Major nanotechnology hurdle not so worrisome, thanks to Indiana University chemistry discovery

December 02, 2003

BLOOMINGTON, Ind. -- According to the classic rules of physics, substances melt at a lower temperature when their sizes decrease. But scientists at Indiana University Bloomington have found that at least one substance, gallium, breaks the rules, remaining stable as a solid at temperatures as much as 400 degrees Fahrenheit above the element's normal melting point. Their report will be published in an upcoming issue of Physical Review Letters.

The discovery gives hope to some nanotechnologists and "nanocomputer" engineers, who have been worried that components will behave unpredictably at small sizes, possibly even melting at room temperature.

"We expect this finding will interest nanotechnologists and the manufacturers of tomorrow's computers," said chemist Martin Jarrold, who led the National Science Foundation-funded research. "But we also believe chemists will find this phenomenon exciting -- it totally confounds their expectations."

Jarrold and his collaborators showed that clusters of a few gallium atoms remain solid -- like an impossible house of cards with key supports removed -- rather than becoming liquid near the element's normal melting point, 86 F. Just as surprisingly, the researchers showed that the tiny gallium clusters are actually more stable as solids when composed of 17, 39, and 40 atoms than in the form of a gallium slab containing trillions of atoms.

Jarrold decided to test the stability of a substance that is especially sensitive to temperature changes near room temperature. Fitting that description is the metallic element gallium, which has an unusually low melting point. Placing a warm fingertip on a cube of gallium will cause it to melt.

The researchers constructed a special device to shoot tiny gallium particles containing just a few atoms into gaseous helium. Collisions with the helium atoms broke the gallium clusters into small pieces. Two mass spectrometers measured the size of the intact and broken gallium clusters. By measuring the energy needed to break the clusters into pieces, the researchers were able to determine whether the clusters were in liquid or solid states. Jarrold and his team observed that gallium clusters with 39 and 40 atoms melt at around 531 F. Gallium clusters containing 17 atoms didn't melt at all across the -297 to 837 F temperature range the scientists surveyed. Why the gallium clusters retained such stability at high temperature is a mystery.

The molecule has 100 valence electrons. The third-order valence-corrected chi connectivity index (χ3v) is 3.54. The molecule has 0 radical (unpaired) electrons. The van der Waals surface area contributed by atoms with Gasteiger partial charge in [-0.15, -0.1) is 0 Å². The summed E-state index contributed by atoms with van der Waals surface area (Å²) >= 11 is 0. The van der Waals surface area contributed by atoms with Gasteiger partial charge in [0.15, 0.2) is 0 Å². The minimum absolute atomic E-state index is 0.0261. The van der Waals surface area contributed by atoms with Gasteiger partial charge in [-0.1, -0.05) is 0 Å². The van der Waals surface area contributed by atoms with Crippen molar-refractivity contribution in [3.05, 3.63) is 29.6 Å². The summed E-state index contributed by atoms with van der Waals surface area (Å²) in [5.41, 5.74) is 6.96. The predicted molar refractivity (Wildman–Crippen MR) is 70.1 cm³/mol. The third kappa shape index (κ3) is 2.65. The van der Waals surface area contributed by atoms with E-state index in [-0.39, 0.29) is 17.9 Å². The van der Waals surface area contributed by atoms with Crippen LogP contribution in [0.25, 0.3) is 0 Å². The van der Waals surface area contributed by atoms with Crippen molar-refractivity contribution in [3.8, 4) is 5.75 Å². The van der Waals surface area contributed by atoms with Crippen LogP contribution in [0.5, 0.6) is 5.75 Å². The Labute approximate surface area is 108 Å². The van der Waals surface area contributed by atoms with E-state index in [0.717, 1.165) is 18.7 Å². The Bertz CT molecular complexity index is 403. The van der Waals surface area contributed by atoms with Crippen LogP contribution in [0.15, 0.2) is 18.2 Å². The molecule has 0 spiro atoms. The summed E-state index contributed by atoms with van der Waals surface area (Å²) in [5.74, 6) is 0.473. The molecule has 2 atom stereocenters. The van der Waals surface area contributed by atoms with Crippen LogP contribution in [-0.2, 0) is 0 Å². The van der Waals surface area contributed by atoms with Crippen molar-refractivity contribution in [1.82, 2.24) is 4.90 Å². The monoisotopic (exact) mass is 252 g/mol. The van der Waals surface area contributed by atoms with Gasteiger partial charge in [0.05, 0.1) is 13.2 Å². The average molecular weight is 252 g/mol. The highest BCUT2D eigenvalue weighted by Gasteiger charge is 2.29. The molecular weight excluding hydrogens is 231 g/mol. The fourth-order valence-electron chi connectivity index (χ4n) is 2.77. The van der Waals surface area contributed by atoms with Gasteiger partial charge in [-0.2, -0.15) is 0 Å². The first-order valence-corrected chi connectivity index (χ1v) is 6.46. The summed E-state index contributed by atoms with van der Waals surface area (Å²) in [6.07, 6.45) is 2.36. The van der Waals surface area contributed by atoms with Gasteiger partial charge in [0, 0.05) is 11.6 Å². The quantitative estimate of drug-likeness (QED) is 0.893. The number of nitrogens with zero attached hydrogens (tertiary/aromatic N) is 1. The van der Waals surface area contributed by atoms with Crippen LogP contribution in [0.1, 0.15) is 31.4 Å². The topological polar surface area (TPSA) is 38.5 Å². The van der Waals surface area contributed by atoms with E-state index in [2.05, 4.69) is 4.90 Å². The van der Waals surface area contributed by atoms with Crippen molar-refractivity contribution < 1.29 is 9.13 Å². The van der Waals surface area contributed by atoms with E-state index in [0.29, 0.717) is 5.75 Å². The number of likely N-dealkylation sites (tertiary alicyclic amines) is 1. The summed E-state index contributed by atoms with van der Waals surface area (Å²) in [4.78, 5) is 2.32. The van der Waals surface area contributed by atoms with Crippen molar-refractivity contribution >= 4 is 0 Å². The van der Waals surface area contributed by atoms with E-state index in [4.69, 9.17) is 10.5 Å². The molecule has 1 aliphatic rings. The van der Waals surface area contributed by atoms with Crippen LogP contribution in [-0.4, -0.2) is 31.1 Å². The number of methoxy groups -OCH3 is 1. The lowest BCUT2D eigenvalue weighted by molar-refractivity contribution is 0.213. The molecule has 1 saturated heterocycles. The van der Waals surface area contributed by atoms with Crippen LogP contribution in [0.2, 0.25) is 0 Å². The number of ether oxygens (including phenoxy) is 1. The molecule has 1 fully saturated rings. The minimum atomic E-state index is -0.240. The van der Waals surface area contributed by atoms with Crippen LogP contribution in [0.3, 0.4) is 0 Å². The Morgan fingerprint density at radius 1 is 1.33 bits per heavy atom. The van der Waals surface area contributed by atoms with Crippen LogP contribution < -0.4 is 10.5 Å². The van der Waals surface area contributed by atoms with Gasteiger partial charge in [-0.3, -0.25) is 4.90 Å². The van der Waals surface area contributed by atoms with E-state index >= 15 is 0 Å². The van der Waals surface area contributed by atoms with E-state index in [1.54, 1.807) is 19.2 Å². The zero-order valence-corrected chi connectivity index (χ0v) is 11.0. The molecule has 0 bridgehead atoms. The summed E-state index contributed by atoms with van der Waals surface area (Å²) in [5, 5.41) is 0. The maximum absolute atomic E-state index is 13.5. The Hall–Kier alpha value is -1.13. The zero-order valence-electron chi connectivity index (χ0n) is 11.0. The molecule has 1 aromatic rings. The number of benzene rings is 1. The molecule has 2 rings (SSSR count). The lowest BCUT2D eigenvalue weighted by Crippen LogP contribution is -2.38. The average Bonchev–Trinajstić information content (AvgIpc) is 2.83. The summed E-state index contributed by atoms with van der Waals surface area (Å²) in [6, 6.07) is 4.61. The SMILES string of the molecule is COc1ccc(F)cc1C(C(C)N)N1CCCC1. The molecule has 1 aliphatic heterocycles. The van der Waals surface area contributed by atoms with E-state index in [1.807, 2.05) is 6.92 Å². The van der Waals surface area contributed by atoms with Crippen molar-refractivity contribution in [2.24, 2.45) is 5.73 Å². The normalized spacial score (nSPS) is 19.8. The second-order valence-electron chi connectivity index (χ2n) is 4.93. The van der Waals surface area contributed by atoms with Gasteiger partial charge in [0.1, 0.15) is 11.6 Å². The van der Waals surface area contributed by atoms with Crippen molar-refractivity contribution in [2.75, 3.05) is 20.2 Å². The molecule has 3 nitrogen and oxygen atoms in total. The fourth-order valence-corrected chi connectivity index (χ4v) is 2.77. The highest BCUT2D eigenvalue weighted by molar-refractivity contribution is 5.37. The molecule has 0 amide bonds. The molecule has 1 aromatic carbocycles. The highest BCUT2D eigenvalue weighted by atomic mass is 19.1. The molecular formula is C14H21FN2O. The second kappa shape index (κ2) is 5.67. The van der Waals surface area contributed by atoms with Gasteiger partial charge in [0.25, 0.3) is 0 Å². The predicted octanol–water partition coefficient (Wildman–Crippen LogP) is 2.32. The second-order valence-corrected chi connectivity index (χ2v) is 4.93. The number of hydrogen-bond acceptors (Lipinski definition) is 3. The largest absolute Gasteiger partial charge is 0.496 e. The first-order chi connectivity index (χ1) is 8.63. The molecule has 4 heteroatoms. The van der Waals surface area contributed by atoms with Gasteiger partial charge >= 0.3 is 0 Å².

Not all elements or compounds are likely to behave as gallium does. Using the same method, Jarrold previously learned that sodium chloride (table salt) particles obey the classical rules of physics. Small salt particles with just a few atoms melt at low temperatures.

Despite its potential implications for industry, Jarrold said his discovery and his general interest in atomic and molecular clusters, which began at Bell Laboratories, are mainly academic.

"I just think it's fascinating to ask how small you can make something before its properties change," Jarrold said.

IUB chemists Gary A. Breaux and Robert C. Benirschke, Nagoya University (Japan) chemist Toshiki Sugai, and Intel Corporation scientist Brian Kinnear also contributed to the report, which was funded by the National Science Foundation. All of the report's contributing authors were at IUB when the study was completed.
To speak with Jarrold, contact David Bricker at 812-856-9035 or

Indiana University

Related Physics Articles from Brightsurf:

Helium, a little atom for big physics
Helium is the simplest multi-body atom. Its energy levels can be calculated with extremely high precision only relying on a few fundamental physical constants and the quantum electrodynamics (QED) theory.

Hyperbolic metamaterials exhibit 2T physics
According to Igor Smolyaninov of the University of Maryland, ''One of the more unusual applications of metamaterials was a theoretical proposal to construct a physical system that would exhibit two-time physics behavior on small scales.''

Challenges and opportunities for women in physics
Women in the United States hold fewer than 25% of bachelor's degrees, 20% of doctoral degrees and 19% of faculty positions in physics.

Indeterminist physics for an open world
Classical physics is characterized by the equations describing the world.

Leptons help in tracking new physics
Electrons with 'colleagues' -- other leptons - are one of many products of collisions observed in the LHCb experiment at the Large Hadron Collider.

Has physics ever been deterministic?
Researchers from the Austrian Academy of Sciences, the University of Vienna and the University of Geneva, have proposed a new interpretation of classical physics without real numbers.

Twisted physics
A new study in the journal Nature shows that superconductivity in bilayer graphene can be turned on or off with a small voltage change, increasing its usefulness for electronic devices.

Physics vs. asthma
A research team from the MIPT Center for Molecular Mechanisms of Aging and Age-Related Diseases has collaborated with colleagues from the U.S., Canada, France, and Germany to determine the spatial structure of the CysLT1 receptor.

2D topological physics from shaking a 1D wire
Published in Physical Review X, this new study propose a realistic scheme to observe a 'cold-atomic quantum Hall effect.'

Helping physics teachers who don't know physics
A shortage of high school physics teachers has led to teachers with little-to-no training taking over physics classrooms, reports show.

Read More: Physics News and Physics Current Events is a participant in the Amazon Services LLC Associates Program, an affiliate advertising program designed to provide a means for sites to earn advertising fees by advertising and linking to